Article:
“Wildlife doesn’t distinguish between a pond that is rectangular or curvy,” says Heatherington. “The important point is that there aren’t chemicals in the water. A wildlife garden doesn’t have to be wild and woolly, with nothing but wildflowers. What counts is to have plenty of plants at different levels, to create a diversity of habitats and feeding stations.”
When Heatherington took on her garden five years ago, it was a typical long, slim plot with a basic patio, side borders and large lawn. “I spent a long time at the computer, designing the space, as I do with any client. I wanted to show that you can have a well-designed and contemporary urban garden that attracts wildlife through planting, which in turn will give you more pleasure, right through the year.”
The structure, as always, came first. “The lawn running down to the end of the garden made the space look smaller than it was. My aim was to move the eye around a lot, which is why the pond — a must for wildlife — is sited horizontally, across the garden, so you feel there is more width.”
The slate-grey, mild steel pergola — a series of linear archways — was designed, too, to stretch across the space, as well as frame the views through the garden, as if they are a series of paintings. “A one-dimensional space is boring, and I didn’t want the cost and effort of creating different levels: a pergola is an instant way of adding height.”
The patio of Purbeck limestone paving slabs extends to stepping stones across the pond. These are angled, as is the gravel path that cuts through the garden. “Turning the path and lawn on an axis makes the space appear larger and more interesting,” says Heatherington. Clipped yew hedging on either side of the gravel path makes a handsome green wall that is also a refuge for birds. Beyond it is a small, square lawn. “A lawn creates a horizontal plane within the masses of planting, creating an important balance. And besides, I love to lie on it.”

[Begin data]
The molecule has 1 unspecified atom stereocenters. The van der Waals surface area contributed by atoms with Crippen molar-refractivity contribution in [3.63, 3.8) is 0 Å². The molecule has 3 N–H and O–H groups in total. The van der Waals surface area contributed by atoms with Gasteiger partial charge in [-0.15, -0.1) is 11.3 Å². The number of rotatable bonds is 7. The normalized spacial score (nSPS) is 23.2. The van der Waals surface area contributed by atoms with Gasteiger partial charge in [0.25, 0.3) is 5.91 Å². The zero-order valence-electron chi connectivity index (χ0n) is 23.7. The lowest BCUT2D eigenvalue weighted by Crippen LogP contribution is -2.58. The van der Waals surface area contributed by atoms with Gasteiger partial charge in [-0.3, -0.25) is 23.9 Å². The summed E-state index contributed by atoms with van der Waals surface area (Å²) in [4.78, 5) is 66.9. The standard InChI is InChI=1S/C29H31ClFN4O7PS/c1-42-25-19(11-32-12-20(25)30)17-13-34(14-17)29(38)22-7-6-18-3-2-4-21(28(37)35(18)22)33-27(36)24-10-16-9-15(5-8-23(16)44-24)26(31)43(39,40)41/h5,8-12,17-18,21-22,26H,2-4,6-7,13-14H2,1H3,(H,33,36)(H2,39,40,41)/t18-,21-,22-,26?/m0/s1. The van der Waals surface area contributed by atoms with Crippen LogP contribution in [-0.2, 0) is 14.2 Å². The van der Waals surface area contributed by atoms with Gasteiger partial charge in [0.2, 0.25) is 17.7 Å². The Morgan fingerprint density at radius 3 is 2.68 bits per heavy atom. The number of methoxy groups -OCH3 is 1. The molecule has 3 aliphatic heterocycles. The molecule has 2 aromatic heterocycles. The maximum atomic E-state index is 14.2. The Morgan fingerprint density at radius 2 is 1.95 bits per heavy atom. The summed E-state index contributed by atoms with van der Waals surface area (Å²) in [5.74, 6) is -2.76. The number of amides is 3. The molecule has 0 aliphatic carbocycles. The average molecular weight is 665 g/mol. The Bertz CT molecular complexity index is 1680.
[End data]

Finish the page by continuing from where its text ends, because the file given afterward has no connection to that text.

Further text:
Leaving space for generous beds ensured that Heatherington had room for a diversity of plants to provide food and habitat through the seasons. “At ground level, pulmonarias provide essential early nectar, and so do hellebores. Low-growing hebes and geraniums, which flower for a long period, are great for insects, while ferns and epimediums offer all-year ground cover.
“The dark form of our native cow parsley, Anthriscus Ravenswing, and foxglove Digitalis ferruginea provide food for bees and butterflies while sedums and asters supply late-summer nectar. Pittosporums such as tenuifolium Tom Thumb make great ground cover. Insects love them.”
Levels of vibrancy
At higher levels, a white wisteria and grapevine on the pergola provide shelter, nesting sites and nectar, while Heatherington chose two trees that deliver blossom and berries to delight both humans and wildlife: a multistemmed amelanchier, and Sorbus vilmorinii, the decorative rowan.
“The amelanchier is particularly beneficial because it flowers so early in the year, providing rare nectar for insects,” she says. Right now, flag irises make a striking picture. But are irises good for bringing in wildlife? “I planted them because I love their drama, and the way they start the summer season with a bang,” says Heatherington. “In a garden with a rich diversity of plants, not everything needs to be wildlife-friendly.”
Catherine Heatherington Designs (chdesigns.co.uk and designwild.co.uk), in partnership with landscape designer Alex Johnson, is a specialist in gardens for people as well as wildlife.